InquilineKea wrote:So I know that there have to be some not-too-easy problems on the Physics GRE, in order to create the curve. But on the other hand, the problems must be short. The shortness of the problems will automatically eliminate textbook problems that demand proofs and long answers.
From my experience, it seems that test questions are almost always easier than homework questions. People will always manage to get some of the problems wrong, even when most of them are easy (this was what I observed in AP and SAT II tests, where even strong students could get significant numbers of easy problems wrong - the problems would be very easy if they were assigned as homework problems in class instead).
So when you review for the Physics GRE, do you just aim for the easy/short problems on textbooks? Especially if you're crunched for time? Ideally, going for the longer/harder problems would help with understanding (and intermediate steps), but I wonder how useful those really are for the Physics GRE.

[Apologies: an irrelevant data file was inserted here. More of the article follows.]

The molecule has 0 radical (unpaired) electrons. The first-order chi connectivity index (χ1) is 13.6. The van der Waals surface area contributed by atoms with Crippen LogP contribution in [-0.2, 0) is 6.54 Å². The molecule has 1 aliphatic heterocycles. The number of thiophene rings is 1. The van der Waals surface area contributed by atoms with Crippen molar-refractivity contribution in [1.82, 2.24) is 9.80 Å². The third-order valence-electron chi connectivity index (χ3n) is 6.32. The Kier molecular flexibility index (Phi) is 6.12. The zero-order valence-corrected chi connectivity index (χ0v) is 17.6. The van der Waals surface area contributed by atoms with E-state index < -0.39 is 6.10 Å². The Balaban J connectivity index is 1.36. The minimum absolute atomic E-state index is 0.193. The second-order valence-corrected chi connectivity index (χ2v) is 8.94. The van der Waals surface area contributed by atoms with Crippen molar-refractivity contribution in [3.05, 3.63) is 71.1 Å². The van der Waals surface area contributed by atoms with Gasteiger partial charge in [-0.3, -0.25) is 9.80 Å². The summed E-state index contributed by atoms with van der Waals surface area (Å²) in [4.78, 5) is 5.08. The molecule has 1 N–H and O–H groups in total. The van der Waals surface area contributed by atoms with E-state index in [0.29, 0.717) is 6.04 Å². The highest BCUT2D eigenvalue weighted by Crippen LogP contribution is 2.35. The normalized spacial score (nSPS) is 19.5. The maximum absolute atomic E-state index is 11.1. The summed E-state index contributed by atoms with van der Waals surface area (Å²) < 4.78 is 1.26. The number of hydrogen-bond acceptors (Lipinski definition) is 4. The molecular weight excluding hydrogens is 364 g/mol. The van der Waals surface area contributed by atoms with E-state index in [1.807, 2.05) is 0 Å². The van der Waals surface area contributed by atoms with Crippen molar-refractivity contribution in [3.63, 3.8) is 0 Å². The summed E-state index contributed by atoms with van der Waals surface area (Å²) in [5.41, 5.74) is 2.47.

Also, is magnetic potential important to know?
Quantum Triviality wrote:I really think that textbooks are overrated. I strongly recommend checking out the past exams. I have them posted here: http://tiny.cc/PhyGRE
Also, one cannot overemphasize the usefulness of the complete solutions worked out at http://grephysics.net
If after you have done some of the practice exams, then go over your intro textbooks. Griffith's books are about the right level and some of the questions in the test are eerily similar to Griffith's.
Personal site: http://tiny.cc/AHL
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